Media CenterPenn Political Union hosts AG Loretta Lynch

Penn Political Union hosts AG Loretta Lynch

The first female African American attorney general discussed everything from her thoughts on law enforcement reform to her most memorable cases.

A photo of former U.S. attorney general Loretta Lynch speaking to interview Frank Hong. Lynch is wearing a royal blue blouse with her hands spread on either side in a "what" position and Frank is facing her in a suit.
Former U.S. attorney general Loretta Lynch spoke to the Penn Political Union on Sept. 23, launching their series of discussions and debates.

In a talk with the five political caucuses of the Penn Political Union (PPU), former U.S. Attorney General Loretta Lynch discussed topics from her career path to her thoughts on law enforcement reform and her most memorable cases.

Lynch, the first female African American attorney general and former head of the U.S. Attorney’s Office for the Eastern District of New York, was the inaugural guest speaker of PPU’s 2021-22 series of debates and discussions sponsored by the Andrea Mitchell Center.

Interviewer Frank Hong, speaker of the PPU, started off the evening asking Lynch about her inspiration to enter the field of law. She talked about her grandfather, a sharecropper in rural North Carolina in the 1930s who had a strong sense of justice and fairness, even though the law did not often protect Black people in his community. Those senses trickled into her interest in the law.

“I view the law as a tool to use to craft a better society,” she said.

Asked which cases stand out to her in her career, she noted the corruption charges against FIFA officials during her time as U.S. attorney in Brooklyn. The case earned her a global reputation and led to increased transparency in the world’s most powerful soccer governing organization.

“What was really galling to me was the money that was set aside in developing countries to support youth programs was just being stolen left and right,” she said. “That was a case that meant a lot to me because it showed how corruption really does affect more than just the institution.”

Another case that came to define her, on a more personal level, was when, as attorney general she sued her home state of North Carolina, the governor, and the University of North Carolina system over the law that restricted bathroom access based on a person’s biological sex. For her, its wording harkened back to the Jim Crow laws of restricting bathrooms and water fountains by race, setting up a system in which people didn’t have the same rights as others, and leading down a dangerous path.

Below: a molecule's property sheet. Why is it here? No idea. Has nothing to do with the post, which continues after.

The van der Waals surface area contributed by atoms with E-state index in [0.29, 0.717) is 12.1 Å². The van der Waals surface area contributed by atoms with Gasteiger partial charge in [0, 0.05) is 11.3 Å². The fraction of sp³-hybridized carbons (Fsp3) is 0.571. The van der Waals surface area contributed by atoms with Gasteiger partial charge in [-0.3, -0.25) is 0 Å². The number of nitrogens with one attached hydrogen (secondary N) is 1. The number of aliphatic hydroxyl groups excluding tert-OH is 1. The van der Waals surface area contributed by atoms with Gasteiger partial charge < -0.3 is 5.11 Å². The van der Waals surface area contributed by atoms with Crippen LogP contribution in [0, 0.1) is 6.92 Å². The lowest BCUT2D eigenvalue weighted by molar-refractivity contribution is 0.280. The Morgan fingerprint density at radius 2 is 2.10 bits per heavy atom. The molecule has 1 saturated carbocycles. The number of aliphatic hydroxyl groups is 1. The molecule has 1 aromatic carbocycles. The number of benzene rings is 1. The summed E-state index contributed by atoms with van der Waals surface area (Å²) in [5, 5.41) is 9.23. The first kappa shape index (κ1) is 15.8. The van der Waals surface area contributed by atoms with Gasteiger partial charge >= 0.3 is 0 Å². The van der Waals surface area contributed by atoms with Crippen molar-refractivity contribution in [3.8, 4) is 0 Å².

“This particular bill was heading in that direction,” she said. “It was not only morally abhorrent, but it was against the law.”

She said the murder of George Floyd has prompted a discussion of not just the relationship between citizens and law enforcement, but the relationship between citizens and society, raising questions of who should be protected, and how to define what has value.

The conversation then moved to the chairs of three of the PPU’s five caucuses—the Progressive, Centrist, and Conservative caucuses—who read questions the audience had submitted online in advance of the event. The discussion was later opened to participants in the room at Perry World House.

One audience question asked her thoughts on the differences between local and federal jurisdiction. Lynch pointed to her lawsuit against the City of Ferguson after the killing of Michael Brown. The city, she said, was set up was to deploy the police to collect fees, mostly from Black and brown citizens.

“Tickets were double, triple, quadruple what they should be, and it was unconstitutional,” she said. Local prosecutors need to feel empowered to do the hard work of taking on such cases on their own turf, she said.

Society’s eyes have been opened in recent years to the long-term, historical problems in America of inequality and systemic racism, Lynch said. She told the students in the audience that now is their time to take on these big questions themselves, in their future careers and personal lives.

“We’re at an inflection point in our society,” she said. “This is a great time for all of you to pick up that banner and decide what kind of country and what kind of society you want to have.”

After the public talk, about 20 students met with Lynch for about 45 minutes in a more intimate and informal setting.

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